Workforce Development & Labor Rights
Boston has the highest income inequality among the country’s largest cities. I will work to change that. In partnership with the Mayor’s Office of Workforce Development, I will seek to fund programs that offer people access to job opportunities and push to raise the minimum wage and Earned Income Tax Credit initiative. I will also work alongside local non-profits to offer more jobs at a living wage to Boston residents as part of their community benefits.
Fair and Stable Scheduling
Last-minute schedule changes make it hard for employees to obtain a consistent paycheck. I will make sure that employers give at least two weeks notice before changing schedules, and will advocate for stable scheduling. I also support the Fair Scheduling Bill presently under consideration in the State House.
Doing More for Minority Business Owners
I will work to improve the reporting system highlighting where our city contracts are generated, advocating for funding to ensure that Minority Business Enterprises have support navigating the application process when applying for contracts. We will eliminate barriers of access to vacant storefronts across the city in order to enable more small business owners to gain a foothold in the economic growth happening across Boston.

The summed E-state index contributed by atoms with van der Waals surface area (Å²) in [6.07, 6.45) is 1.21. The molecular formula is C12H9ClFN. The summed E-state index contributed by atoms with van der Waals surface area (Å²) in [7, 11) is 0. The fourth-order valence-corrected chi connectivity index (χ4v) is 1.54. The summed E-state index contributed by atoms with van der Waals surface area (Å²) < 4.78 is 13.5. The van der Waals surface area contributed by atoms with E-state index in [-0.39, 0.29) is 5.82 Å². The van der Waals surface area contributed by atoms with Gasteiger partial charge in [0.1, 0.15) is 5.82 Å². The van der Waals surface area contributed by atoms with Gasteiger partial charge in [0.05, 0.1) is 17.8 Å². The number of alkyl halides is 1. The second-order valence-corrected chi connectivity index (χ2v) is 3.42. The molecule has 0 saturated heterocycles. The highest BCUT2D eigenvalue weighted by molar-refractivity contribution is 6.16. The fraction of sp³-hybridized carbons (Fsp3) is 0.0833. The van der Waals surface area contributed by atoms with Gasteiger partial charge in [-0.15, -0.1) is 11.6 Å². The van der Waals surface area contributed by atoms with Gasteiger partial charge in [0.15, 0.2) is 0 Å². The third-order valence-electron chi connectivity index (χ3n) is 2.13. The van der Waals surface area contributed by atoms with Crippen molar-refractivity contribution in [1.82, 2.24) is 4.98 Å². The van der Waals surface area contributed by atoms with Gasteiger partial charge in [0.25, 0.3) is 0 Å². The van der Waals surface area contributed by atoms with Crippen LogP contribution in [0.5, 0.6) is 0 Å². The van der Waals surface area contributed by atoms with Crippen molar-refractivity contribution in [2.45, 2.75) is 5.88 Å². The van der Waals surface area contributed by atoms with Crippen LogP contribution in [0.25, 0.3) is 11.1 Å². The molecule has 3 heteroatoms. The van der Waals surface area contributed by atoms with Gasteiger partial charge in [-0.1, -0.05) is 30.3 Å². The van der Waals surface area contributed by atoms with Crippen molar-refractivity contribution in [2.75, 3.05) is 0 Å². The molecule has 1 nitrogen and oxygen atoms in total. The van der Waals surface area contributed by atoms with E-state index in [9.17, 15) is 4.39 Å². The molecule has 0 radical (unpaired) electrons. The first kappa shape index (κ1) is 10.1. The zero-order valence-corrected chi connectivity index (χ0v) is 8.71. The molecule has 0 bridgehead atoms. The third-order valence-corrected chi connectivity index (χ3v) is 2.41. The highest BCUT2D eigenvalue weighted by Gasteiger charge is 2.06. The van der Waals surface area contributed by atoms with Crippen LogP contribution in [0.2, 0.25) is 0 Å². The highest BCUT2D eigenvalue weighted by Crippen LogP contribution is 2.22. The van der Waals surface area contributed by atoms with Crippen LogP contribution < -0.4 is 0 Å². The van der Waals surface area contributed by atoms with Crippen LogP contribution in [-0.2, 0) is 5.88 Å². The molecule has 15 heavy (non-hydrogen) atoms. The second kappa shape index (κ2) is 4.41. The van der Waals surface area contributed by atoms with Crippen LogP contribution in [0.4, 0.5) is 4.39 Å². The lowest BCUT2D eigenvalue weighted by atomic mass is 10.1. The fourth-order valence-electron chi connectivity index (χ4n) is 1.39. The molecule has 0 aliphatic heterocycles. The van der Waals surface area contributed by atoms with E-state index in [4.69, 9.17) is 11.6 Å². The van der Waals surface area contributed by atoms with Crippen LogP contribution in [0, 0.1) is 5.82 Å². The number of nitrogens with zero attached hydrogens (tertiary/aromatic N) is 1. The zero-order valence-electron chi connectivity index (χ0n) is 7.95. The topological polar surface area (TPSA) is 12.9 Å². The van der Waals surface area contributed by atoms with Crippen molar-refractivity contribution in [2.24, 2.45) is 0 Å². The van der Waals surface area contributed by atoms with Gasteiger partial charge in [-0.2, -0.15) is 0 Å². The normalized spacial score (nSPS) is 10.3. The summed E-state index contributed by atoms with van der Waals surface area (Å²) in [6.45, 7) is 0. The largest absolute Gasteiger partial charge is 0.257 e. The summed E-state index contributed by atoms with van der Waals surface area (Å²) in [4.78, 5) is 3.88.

Our Union Workers
It is a fact that our labor force is what keeps our cities thriving. That is why, at the core of my values is ensuring we protect and expand the rights of our union workers, because they represent families all across the city of Boston. All workers deserve the opportunity to unionize. In light of the Janus decision in the Supreme Court, I stand with all workers and their right to work collectively to create a just and equitable workplace.
As a young girl my mother cleaned houses for a living, and I would accompany her many times after school. She faced grueling hours and working conditions because she did not have the protection of working under a union contract. She is currently a food handler at Babson College. Realizing there were very limited workers rights at that institution, I worked alongside my mother and a few of her coworkers to help unionize. Unfortunately, many of her coworkers were afraid to lose their jobs so we didn’t reach the threshold we needed to become a unionized body. Today, my mother is 70 years old and too poor to retire. I stand united with unions in of support collective bargaining, contract campaigns, paying a living wage and good, safe working conditions.